Iconic design: Some elements of interior décor never go out of style
For Steamboat Homefinder
Legend has it that in the 18th century, the fourth Earl of Chesterfield commissioned a piece of furniture that would allow him to sit upright without wrinkling his suit.
Design trends come and go. Even such once-pervasive styles as feature walls, Edison bulbs, and shiplap have seen their popularity wane. But there are some elements of interior décor that never go out of style. These classics have been essential components of beautiful spaces for generations, and should look just as fresh in 20 years as they do today.
These simple 3-inch by 6-inch rectangular tiles have been around for more than 100 years, first used in New York City’s underground stations, and subsequently seen in bathrooms and kitchens around the world. Designers vary the classic running bond layout by using the tiles in herringbone patterns, introducing contrasting dark grout, varying the finish with metallic and tumbled marble, and supersizing the tiles, all while maintaining the classic proportion.
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In the 14th century the Dutch began covering the lower part of their plaster walls with wood panels to guard against scuffs and scarring. And the treatment has never gone out of fashion. Options range from inexpensive beadboard to custom hardwood panels; the former works best in narrow spots such as baths and hallways, the latter in rooms where there’s space to stand back and admire the effect.
Blue and white ginger jars
Designers have been crazy about chinoiserie accents since the 17th and 18th centuries, when European manufacturers began producing their own interpretations of East Asian artifacts. Louis XV and King George IV were both champions of chinoiserie pieces in their palaces. Ming-style blue-and-white patterns became enormously popular, especially on ginger jars, originally used to store spices and now a staple of designer interiors.
Stainless steel appliances
Some contrarians grump about the fingerprints and smudges that come with a kitchen full of stainless steel. But it’s unlikely that the popularity of these appliances, originally inspired by industrial kitchen equipment, will diminish in the near future. Ubiquitous in upscale homes for 25 years, stainless steel is easy to clean, germ-resistant, and has about a 75-year lifespan. If you’re looking for the next big thing, black stainless steel may soon enjoy its moment.
Mirrors have played a role in home design for centuries. Originally made from blown glass, and a sign of enormous wealth, they were used to lighten dark interiors before the days of electricity, most spectacularly in the Palace of Versailles’s Hall of Mirrors. Whether placed above fireplaces, hung between windows, or used on a gallery walls, a gold framed mirror — rococo, Empire, sunburst, convex — adds instant luxe and polish.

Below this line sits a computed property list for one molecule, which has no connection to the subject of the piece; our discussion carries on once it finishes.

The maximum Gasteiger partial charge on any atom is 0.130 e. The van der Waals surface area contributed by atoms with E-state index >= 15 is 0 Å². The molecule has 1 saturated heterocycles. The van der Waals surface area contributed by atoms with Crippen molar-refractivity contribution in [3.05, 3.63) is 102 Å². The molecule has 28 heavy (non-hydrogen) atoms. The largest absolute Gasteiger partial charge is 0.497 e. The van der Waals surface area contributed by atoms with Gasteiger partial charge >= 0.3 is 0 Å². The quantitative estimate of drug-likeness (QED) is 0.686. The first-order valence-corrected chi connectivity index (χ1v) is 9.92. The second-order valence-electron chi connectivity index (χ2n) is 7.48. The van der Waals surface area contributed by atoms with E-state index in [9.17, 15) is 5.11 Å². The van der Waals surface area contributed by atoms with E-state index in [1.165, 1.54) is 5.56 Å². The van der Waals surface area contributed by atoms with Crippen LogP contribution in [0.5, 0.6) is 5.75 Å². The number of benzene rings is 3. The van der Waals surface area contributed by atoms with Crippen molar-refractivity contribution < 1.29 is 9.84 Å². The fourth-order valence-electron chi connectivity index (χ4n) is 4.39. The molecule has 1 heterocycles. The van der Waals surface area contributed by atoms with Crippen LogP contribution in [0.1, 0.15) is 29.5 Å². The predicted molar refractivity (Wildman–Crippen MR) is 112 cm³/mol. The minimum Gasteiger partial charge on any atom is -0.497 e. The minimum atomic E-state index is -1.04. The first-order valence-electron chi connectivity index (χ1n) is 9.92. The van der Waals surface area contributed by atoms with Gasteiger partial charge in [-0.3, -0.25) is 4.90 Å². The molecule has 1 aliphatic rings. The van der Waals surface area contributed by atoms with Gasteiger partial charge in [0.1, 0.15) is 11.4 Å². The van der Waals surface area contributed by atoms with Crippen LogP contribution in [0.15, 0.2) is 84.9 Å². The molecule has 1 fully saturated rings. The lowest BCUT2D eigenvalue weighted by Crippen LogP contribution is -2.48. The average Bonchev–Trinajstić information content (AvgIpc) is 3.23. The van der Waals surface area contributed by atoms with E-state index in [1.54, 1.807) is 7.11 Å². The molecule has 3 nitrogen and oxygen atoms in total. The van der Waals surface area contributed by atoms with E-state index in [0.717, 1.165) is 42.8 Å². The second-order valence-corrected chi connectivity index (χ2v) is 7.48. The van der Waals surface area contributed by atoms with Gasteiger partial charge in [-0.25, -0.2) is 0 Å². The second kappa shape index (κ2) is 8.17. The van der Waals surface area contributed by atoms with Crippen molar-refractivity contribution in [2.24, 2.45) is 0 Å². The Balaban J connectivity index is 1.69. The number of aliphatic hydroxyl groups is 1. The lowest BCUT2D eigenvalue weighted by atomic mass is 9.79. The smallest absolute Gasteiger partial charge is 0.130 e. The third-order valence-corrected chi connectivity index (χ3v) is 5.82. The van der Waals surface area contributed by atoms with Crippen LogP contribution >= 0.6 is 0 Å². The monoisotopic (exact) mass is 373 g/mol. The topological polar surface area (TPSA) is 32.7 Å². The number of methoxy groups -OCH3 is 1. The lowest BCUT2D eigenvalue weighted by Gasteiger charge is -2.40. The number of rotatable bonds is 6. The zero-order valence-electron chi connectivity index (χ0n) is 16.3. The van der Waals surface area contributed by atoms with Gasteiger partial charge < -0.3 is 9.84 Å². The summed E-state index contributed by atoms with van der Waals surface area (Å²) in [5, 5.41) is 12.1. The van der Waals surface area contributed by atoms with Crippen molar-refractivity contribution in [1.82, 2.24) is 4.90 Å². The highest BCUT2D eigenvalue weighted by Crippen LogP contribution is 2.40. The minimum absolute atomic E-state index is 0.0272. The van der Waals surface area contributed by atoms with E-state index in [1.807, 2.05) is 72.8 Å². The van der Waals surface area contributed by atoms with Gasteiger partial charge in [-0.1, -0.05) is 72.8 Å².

By placing a round tabletop on a single curved pedestal, Eero Saarinen eliminated the forest of table and chair legs (he called it a “slum of legs”) common in most dining rooms. Authentic Saarinen tulip tabletops have been made in laminate, wood veneer, granite and Arabescato marble (an alternative to Carrera marble), while the base remains cast aluminum. Over 60 years after its invention, companies from CB2 to Ikea have replicated the basic design in both round and oval forms.
Animal print accents
Animal prints have been heroes of home design for centuries, from English hunting lodges, when the hides were most likely real, to Hollywood’s glamorous 1930’s Regency era to Ralph Lauren’s gentlemanly lounges. Often considered neutrals, zebra rugs, leopard-spot pillows and cheetah-print footstools work in both minimalist spaces and rooms rich with color and layers.
Whether an antique Persian Tabriz or a Turkish kilim, quality, hand-knotted Oriental rugs don’t just hold their own over the years, they can increase substantially in value. Pieces that can seamlessly adapt to any interior style tend to feature traditional, symmetrical patterns such as curling leaves and repeated diamonds, often with a bold central medallion.
Rice paper lamps
Historians have dated the earliest paper lanterns to 150 B.C. China. But it took sculptor Isamu Noguchi to turn these objects into the globe-shaped icons that illuminate countless first apartments and minimalist dining rooms. Noguchi’s lamps, which debuted as sculptures in 1951, consist of a bamboo frame wrapped in washi paper and are still made by hand in a Gifu factory. Because Noguchi couldn’t patent the design (it was too close to the traditional lanterns), design studios around the world produce their own models.
Legend has it that in the 18th century, the fourth Earl of Chesterfield commissioned a piece of furniture that would allow him to sit upright without wrinkling his suit. The resulting couch, with high, curved arms, button-covered tufts and plump cushions, is conventionally done in polished leather. Recent iterations sometimes streamline the curves and use fabrics such as jade linen and fuchsia velvet for a totally modern interpretation.
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